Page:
Extrajudicial Killings of Citizens by Police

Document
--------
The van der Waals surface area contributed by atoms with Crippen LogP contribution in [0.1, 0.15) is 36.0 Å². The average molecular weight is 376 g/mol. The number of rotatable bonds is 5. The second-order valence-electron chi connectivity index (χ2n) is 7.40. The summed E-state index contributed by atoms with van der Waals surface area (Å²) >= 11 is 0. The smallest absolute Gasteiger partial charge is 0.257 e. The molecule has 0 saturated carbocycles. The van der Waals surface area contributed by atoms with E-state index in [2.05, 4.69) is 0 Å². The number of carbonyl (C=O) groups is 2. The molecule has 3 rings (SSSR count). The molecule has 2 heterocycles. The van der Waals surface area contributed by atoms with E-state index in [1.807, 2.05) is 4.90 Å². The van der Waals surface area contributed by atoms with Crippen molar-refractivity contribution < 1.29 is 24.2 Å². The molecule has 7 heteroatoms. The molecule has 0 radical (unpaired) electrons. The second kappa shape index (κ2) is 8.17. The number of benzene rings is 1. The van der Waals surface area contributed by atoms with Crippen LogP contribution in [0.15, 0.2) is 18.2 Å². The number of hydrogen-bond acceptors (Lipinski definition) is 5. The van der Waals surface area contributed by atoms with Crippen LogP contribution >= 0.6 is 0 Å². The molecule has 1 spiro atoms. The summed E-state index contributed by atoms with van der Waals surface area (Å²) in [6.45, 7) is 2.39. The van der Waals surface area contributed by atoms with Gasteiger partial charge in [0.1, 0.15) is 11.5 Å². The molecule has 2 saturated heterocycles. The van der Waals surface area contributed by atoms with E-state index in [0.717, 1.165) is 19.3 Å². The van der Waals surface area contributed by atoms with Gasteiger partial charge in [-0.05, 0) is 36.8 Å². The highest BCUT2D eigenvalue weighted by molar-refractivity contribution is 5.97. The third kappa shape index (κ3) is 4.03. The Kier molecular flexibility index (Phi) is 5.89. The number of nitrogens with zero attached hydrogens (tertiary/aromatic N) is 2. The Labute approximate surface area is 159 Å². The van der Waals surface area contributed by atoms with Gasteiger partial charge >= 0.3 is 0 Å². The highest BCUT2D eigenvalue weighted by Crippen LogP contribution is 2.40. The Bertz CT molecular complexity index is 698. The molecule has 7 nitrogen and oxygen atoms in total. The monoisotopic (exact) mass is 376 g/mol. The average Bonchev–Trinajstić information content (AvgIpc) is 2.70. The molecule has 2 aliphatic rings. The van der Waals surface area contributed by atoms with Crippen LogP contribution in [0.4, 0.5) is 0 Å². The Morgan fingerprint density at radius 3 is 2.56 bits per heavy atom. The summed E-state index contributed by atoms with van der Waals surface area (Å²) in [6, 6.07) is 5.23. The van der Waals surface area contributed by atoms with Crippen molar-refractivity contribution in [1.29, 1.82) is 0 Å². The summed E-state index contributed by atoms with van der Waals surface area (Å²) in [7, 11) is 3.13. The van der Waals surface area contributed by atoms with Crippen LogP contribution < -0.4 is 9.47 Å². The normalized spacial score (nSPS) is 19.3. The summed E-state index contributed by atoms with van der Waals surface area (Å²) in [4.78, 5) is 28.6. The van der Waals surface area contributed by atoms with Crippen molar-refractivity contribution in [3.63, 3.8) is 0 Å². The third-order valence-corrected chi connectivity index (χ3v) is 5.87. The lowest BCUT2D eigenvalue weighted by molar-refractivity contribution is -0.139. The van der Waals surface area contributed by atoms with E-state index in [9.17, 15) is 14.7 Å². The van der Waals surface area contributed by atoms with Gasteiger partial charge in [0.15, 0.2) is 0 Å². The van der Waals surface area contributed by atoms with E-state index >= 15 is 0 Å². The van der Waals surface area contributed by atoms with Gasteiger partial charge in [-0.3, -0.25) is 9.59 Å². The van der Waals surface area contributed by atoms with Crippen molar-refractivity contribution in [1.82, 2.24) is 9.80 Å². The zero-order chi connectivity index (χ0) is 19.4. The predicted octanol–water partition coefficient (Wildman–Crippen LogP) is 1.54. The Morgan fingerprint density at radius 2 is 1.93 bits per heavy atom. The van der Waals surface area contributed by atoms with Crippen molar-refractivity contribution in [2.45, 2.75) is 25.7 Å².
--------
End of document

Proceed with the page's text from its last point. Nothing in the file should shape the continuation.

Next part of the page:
Extrajudicial killings of citizens by police remains a public health epidemic in the US (Johnson, Hoyer, & Heath, 2014; Belur, 2010). Extrajudicial killings can be defined as the killing of a person by police without the sanction of any judicial proceeding or legal process, or with impunity (US Legal, 2017; Gilbert & Ray, 2015). For example, between 2013 and 2016, 4289 citizens were killed by police and law enforcement agents in the US, an average of 1072 lives per year (Killedbypolice, 2021). In almost all cases involving police killings, it is rare or never that an officer is convicted of murder, or a crime (Gilbert & Ray, 2015; Belur, 2010). Furthermore, according to Phillip Stinson, Associate Professor in Criminology at Ohio’s Bowling Green State University, zero officers were convicted of murder in 2014 and 2015. He further suggested that only 13 officers have been convicted of murder or manslaughter since 2005 (Ferner & Wing, 2016). In light of Black and Brown youth’s fear and distrust toward police, the above-mentioned information is important to consider for two reasons. First, most officers responsible for the killing of a youth with impunity (i.e. justified homicide), return to active duty in the neighborhood where the police homicide took place (Belur, 2010). In other words, the family and friends of the victim must experience the daily presence of the officer who killed their loved one in the aftermath of this tragic event. Furthermore, due to the officer’s return to active duty, he is granted state authority to continue to patrol the community of the deceased victim. These realities in the aftermath of a police killing of a citizen further exacerbate Black and Brown youth’s fear and distrust toward police due to increased possibilities of racial profiling and harassment by officers (Aymer, 2016; Outland et al., 2020; Smith, 2015). Moreover, these realities can have an adverse influence on the psychological and emotional wellbeing of the victim’s family and friends (Rheingold et al., 2012; Zinzow et al., 2009; Staggers-Hakim, 2016). Counselors and service providers must be aware of the above-mentioned realities of survivors of youth killings by police, in order to identify appropriate counseling and advocacy interventions to help those impacted to heal and receive justice following the untimely death of their loved one (Kristensen, Weisaeth, & Heir, 2012; Weitzer & Brunson, 2009).